Mon, Feb 06, 2017 - Page 3 News List

Minister of Agriculture’s praises sung in Yilan

By Yu Ming-chin and Jonathan Chin  /  Staff reporter, with staff writer

Council of Agriculture Minister Lin Tsung-hsien, left, attends an event in Yilan County on Friday.

Photo: Chiang Chih-hsiung, Taipei Times

The appointment Yilan County Commissioner Lin Tsung-hsien (林聰賢) as minister of the Council of Agriculture marked a high point for Yilan County.

An atypical self-made man in Taiwanese politics, Lin is not a descendant of politicians and, having joined the Democratic Progressive Party (DPP) in 1998, has no long-standing status as a party operative.

Lin’s ascension to President Tsai Ing-wen’s (蔡英文) inner circle is owed primarily to his administrative prowess and political success in Yilan, having repeatedly ranked among the nation’s most popular elected officials in surveys.

Lin also impressed observers with his electoral performance.

In 2014, he was re-elected county commissioner in a landslide election with 63.95 percent of vote, the highest share of the ballot for any candidate participating in an election as a county commissioner or special municipality mayor that year.

Lin, 56, was born in Yilan County’s Luodong Township (羅東) into an agricultural family, which he worked into his public image, reminding voters that he used to collect neighborhood sewage for the family’s plot of land.

After being honorably discharged from military service, Lin worked as an insurance agent and later passed the civil service exam to become a borough warden in Yilan in 1988.

The following year, Lin was appointed the head of the city’s waste management amid a municipal crisis.

Overflowing garbage had overwhelmed the county office headquarters and Lin successfully negotiated with the military for the use of its bases for temporary waste storage.

In 1994, Lin became the Luodong secretary-general and in 1998 was recruited to the DPP by invitation of its then-chairman, Lin I-hsiung (林義雄).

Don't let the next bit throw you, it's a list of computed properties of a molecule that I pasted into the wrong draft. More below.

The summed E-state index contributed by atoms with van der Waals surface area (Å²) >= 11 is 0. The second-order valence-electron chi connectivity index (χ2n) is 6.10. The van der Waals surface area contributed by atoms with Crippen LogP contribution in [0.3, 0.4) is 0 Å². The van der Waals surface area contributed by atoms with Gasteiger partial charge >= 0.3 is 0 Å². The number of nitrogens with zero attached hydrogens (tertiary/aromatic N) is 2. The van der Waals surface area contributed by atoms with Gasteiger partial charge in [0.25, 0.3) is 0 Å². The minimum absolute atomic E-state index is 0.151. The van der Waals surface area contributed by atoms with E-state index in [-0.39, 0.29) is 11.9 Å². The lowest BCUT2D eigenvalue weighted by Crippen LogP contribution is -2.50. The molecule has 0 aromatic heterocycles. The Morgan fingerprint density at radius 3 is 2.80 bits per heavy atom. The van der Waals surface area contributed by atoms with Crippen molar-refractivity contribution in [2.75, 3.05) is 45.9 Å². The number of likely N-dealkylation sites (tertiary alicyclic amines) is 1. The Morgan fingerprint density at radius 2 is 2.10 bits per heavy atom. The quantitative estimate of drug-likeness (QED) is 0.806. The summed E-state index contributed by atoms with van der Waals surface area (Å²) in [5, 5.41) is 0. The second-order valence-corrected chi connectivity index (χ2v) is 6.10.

Lin’s political career began to take off in 2001, when he successfully ran for mayor of Luodong.

In 2009, Lin campaigned for the position of Yilan County commissioner and carried with him a briefcase belonging to former Yilan County commissioner Chen Ding-nan (陳定南), figuratively claiming the popular commissioner’s mantle.

Lin was re-elected in 2014.

In 2012, Lin was a speaker at an event following Tsai’s then-unsuccessful presidential bid to thank her supporters. Lin became choked up on stage and could not speak, which Tsai acknowledged by patting his back.

Lin’s ministerial appointment has not been universally applauded, as his decision to bolster agricultural land-use regulations and raise taxes on nominal agricultural properties led to the most notable political spat during his leadership of Yilan.

“It does not follow that a commissioner from an agricultural county would know what is good for farming communities. Lin’s determination to protect farmland is open to question,” farmers’ rights advocate and Land and Rice Workshop founder Wu Chia-lin (吳佳玲) said, panning Lin’s appointment.

Wu said that Lin approved more dual-use constructions in Yilan than other any other commissioner and no dual-use buildings had been fined for breaking county rules.

In the worst case, asking Lin to save farmland would lead to the maintenance of a “status quo,” Wu said, calling on Lin to “take real action” to preserve agriculture.

“There is not going to be any agriculture without farmland and there is no functioning country without agriculture,” Wu said.

Lin had “often flip-flopped” in his commitment to protect farming communities and frequently used flaws in the central government’s regulations as a scapegoat to “shift blame from himself,” Yilan Guardian Workshop founder Lee Pao-lien (李寶蓮) said.

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